New CDC Report Highlights Significant Gap in BP Medication Adherence
Roughly five million Medicare Part D enrollees age 65 and older are not properly taking their medication to control hypertension, increasing their risk of cardiovascular disease, stroke, kidney disease, and death, according to a new Vital Signs report released Sept. 13 from the Centers for Disease Control and Prevention (CDC).
The report analyzes data from more than 18.5 million people enrolled in Medicare Advantage or Original Medicare with Medicare Part D prescription drug coverage during 2014. CDC and the Centers for Medicare and Medicaid Services (CMS) researchers looked at disparities in beneficiary adherence rates based on factors including geography, race/ethnicity, gender, income status and medication class.
Key findings from report include:
- About 5 million Medicare Part D enrollees ages 65 or older are not taking their blood pressure medicine as directed (i.e., skipping doses or have stopped taking it altogether)
- The percentage of Medicare Part D enrollees not taking their blood pressure medicine is higher among certain racial/ethnic groups, contributing to higher risks of heart attack, stroke, kidney disease, and death in these populations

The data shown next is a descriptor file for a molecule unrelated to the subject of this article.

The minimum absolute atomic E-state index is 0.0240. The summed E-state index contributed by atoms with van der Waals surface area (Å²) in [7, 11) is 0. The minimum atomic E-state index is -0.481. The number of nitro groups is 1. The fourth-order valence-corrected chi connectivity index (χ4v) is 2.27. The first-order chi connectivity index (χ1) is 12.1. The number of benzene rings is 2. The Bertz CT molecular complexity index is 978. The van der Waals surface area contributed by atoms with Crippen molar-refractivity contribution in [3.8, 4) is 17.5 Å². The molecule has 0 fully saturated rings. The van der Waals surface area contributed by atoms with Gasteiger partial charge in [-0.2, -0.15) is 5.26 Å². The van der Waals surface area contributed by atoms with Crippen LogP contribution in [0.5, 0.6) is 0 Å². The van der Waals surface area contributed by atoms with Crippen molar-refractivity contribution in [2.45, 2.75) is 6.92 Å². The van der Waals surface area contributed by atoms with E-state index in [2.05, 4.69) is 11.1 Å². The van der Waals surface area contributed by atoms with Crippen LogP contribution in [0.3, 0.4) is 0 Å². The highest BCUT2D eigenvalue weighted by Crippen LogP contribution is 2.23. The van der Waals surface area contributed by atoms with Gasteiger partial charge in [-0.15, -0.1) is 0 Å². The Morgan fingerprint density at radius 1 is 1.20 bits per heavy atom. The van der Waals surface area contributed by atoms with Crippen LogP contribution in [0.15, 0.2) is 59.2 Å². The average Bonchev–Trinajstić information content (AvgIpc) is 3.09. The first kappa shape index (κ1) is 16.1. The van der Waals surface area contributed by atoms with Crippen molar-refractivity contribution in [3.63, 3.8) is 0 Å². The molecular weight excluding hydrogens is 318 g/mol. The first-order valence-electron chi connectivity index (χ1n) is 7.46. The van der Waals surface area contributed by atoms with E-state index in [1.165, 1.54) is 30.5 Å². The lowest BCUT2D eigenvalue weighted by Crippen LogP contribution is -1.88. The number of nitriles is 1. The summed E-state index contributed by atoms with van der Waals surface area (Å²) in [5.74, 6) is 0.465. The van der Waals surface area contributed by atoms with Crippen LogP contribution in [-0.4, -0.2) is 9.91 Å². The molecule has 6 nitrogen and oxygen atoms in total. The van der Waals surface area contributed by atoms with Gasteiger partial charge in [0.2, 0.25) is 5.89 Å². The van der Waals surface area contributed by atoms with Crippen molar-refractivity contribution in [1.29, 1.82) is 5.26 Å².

- Southern U.S. states, Puerto Rico, and the U.S. Virgin Islands have the highest overall rates of not taking blood pressure medicines as directed; North Dakota, Wisconsin, and Minnesota have the highest rates of people who do take their medicine as directed
“While the Medicare prescription drug program has increased the affordability and accessibility of prescription drugs, more can be done to encourage Medicare beneficiaries to take their medications as directed,” said Sean Cavanaugh, CMS deputy administrator and director of the Center for Medicare. “Medicare will continue to work with prescription drug plans to educate enrollees about the importance of taking their blood pressure medications as prescribed so that they can lower their risk for heart disease and stroke.”
“[This report] highlights what a big problem medication adherence is among some heart disease patients,” said Mathew Maurer, MD, FACC, chair of ACC’s Cardiology Geriatric Cardiology Council. “Not taking medication as prescribed can be dangerous and life-threatening, and it is the leading cause of hospitalizations, more frequent doctor visit and higher medical costs. The ACC encourages all people being treated for heart disease to take their medications in proper doses, the right way and at the right time. Patients should be honest with their doctors if they are having trouble sticking to their medication regimen for any reason; there are sometimes ways to alter a medication schedule and there are programs available to help with medication costs. We want to ensure patients are getting the life-saving treatment they need.”
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